In the following an embodiment of the inventive aiming telescope will be explained in more detail with reference to the following description.
FIG. 1 shows a longitudinal section through an aiming telescope of the invention;
FIG. 2 shows a section along line II--II in FIG. 1.
The aiming telescope has main tube 1 within which eyepiece 2 is seated at one end and the objective 19 at the other, front end not shown.
Mounted within main tube 1 is inner tube 3 with ball-and-socket joint 4 which is disposed at the back end of inner tube 3 on the eyepiece side.
Inner tube 3 contains inversion system 5 formed by two lenses and in front of it a reticle 6 formed e.g. as cross-lines. At the front end of inner tube 3 is a field lens 7.
For adjusting reticle 6, i.e. bringing it into agreement with the meeting point, inner tube 3 is swiveled about ball-and-socket joint 4 with respect to main tube 1 fastened to the weapon. For this purpose a pair of adjusting spindles 8 extend perpendicular to each other through main tube 1 at a distance from ball-and-socket joint 4, each provided with turning knob 9. The other end of adjusting spindle 8 acts on spherical bump 10 on inner tube 3. Spherical bump 10 ensures a point contact of adjusting spindle 8 on inner tube 3 in every angular position of longitudinal axis 11 of the inner tube relative to the longitudinal axis of main tube 1.
The restoring forces are applied by coil spring 12 which loads inner tube 3 against adjusting spindles 8.
Coil spring 12 engages at one end recess 13 facing eyepiece 2 on ball 14 of ball-and-socket joint 4 forming the joint portion fixed on the inner tube. Recess 13 has end wall 15 extending radially to the center of the joint, i.e. to the center of the ball, and perpendicular to longitudinal axis 11 of the inner tube. End wall 15 supports one end of coil spring 12, i.e. at a distance from the center of ball 14 and thus from longitudinal axis 11 of the inner tube which is greater than the outside diameter of the inner tube. The other end of spring 12 acts on annular projection 16 mounted on main tube 1 on the side of ball 14 facing eyepiece 2. Projection 16 can be formed by a threaded or snap ring which engages a corresponding thread or groove on the inner wall of main tube 1. Axis 17 of coil spring 12, i.e. its force, extends substantially parallel to inner tube axis 11.
FIG. 1 shows only one spring 12. However one normally provides several, e.g. three, circumferentially distributed springs 12 between end wall 15 and annular projection 16.
For assembly the inner tube provided with inversion system 5, reticle 6 and field lens 7 is inserted into main tube 1 from the eyepiece side until ball 14 of ball-and-socket joint 4 hits socket 18 which extends toward the front from end wall 15 of ball 14. Springs 12 are then introduced and inner tube 3 and springs 12 fixed with the ring with projection 16.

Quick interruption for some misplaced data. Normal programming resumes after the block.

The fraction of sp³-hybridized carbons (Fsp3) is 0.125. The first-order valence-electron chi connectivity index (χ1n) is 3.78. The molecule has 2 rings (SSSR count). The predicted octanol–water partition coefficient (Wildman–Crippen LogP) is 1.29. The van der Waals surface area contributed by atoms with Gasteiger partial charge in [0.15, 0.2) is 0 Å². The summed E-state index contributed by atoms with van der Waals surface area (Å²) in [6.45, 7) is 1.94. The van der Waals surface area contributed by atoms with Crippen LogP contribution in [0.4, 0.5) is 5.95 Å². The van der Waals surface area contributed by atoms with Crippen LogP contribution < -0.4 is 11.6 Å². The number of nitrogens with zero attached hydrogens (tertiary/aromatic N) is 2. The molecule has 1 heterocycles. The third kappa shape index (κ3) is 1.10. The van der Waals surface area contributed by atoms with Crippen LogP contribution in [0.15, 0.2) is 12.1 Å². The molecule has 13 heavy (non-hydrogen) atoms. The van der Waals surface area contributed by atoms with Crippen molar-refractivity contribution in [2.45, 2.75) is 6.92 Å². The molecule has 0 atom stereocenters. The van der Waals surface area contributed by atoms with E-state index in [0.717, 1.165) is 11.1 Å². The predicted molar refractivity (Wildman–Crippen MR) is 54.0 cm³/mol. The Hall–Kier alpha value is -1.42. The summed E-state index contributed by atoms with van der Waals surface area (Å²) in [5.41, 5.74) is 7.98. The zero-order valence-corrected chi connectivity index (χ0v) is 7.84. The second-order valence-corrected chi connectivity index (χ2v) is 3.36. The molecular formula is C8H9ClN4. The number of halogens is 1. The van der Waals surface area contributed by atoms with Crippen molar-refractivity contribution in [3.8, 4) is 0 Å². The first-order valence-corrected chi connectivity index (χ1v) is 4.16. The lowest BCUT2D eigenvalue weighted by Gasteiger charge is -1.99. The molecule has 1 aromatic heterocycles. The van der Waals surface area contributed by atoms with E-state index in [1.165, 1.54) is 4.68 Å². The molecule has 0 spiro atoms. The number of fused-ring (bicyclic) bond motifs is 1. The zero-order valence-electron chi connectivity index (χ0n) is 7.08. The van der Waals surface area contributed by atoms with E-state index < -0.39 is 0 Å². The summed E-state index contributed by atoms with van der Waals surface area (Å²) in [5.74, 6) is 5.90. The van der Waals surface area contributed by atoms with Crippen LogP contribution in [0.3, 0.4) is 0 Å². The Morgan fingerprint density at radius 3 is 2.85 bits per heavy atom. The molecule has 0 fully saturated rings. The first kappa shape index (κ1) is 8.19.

|Cited Patent||Filing date||Publication date||Applicant||Title|
|US2627659 *||Mar 16, 1950||Feb 10, 1953||Murr Charles H||Telescope reticle adjustment|
|US2955512 *||Apr 3, 1956||Oct 11, 1960||Redfield Gun Sight Co||Telescope rifle sight with pivoted reticle and erector lens tube|
|US4998811 *||Dec 18, 1986||Mar 12, 1991||Walter Basta||Telescopic rifle sight with automatic setting of the elevation by an electromotor|
|AT389003B *||Title not available|
|DE249546C *||Title not available|
|DE3208814C2 *||Mar 11, 1982||Apr 18, 1985||D. Swarovski & Co., Wattens, Tirol, At||Title not available|
|1||*||English abstract of the reference AT 389,003.|
|2||*||English abstract of the reference DE 32 08 814.|
|Citing Patent||Filing date||Publication date||Applicant||Title|
|US5619378 *||Jun 23, 1995||Apr 8, 1997||D. Swarovski & Co.||Field glass with additional information|
|US6442854 *||Mar 30, 2000||Sep 3, 2002||Wuhan Changjiang Optics Electron Co. Ltd.||Fast alignment telescopic sight|
|US6469829 *||Jan 9, 2002||Oct 22, 2002||Leupold & Stevens, Inc.||Equalized pivot mount for riflescope|
|US6816305 *||Oct 28, 2002||Nov 9, 2004||Leupold & Stevens, Inc.||Pre-assembled pivoting lens unit|
|US8749887||Feb 2, 2011||Jun 10, 2014||Omid S. Jahromi||Telescopic gun sight with linear optical adjustment mechanism|
|US9335506 *||Mar 5, 2013||May 10, 2016||Exelis, Inc.||Translational optic alignment locking device|
|US20040025396 *||Mar 3, 2003||Feb 12, 2004||Armin Schlierbach||Sighting telescope with internal display|
|US20040080819 *||Oct 28, 2002||Apr 29, 2004||Leupold & Stevens, Inc.||Pre-assembled pivoting lens unit|
|US20060274409 *||Mar 15, 2006||Dec 7, 2006||Asia Optical Co., Inc.||Optical sight for preventing mechanical interference in magnification unit|
|US20140254033 *||Mar 5, 2013||Sep 11, 2014||Exelis, Inc.||Translational optic alignment locking device|
|US20160028970 *||Jul 22, 2015||Jan 28, 2016||N2 Imaging Systems, LLC||Combination video and optical sight|
|U.S. Classification||359/429, 42/122, 359/399, 359/428|
|Sep 5, 1995||AS||Assignment|
Owner name: SWAROVSKI OPTIK KG, AUSTRIA
Free format text: ASSIGNMENT OF ASSIGNORS INTEREST;ASSIGNOR:MURG, ERWIN;REEL/FRAME:007655/0963
Effective date: 19950822
|Sep 24, 1996||CC||Certificate of correction|
|May 25, 1999||REMI||Maintenance fee reminder mailed|
|Aug 17, 1999||FPAY||Fee payment|
Year of fee payment: 4
|Aug 17, 1999||SULP||Surcharge for late payment|
|Apr 29, 2003||FPAY||Fee payment|
Year of fee payment: 8
|Apr 19, 2007||FPAY||Fee payment|
Year of fee payment: 12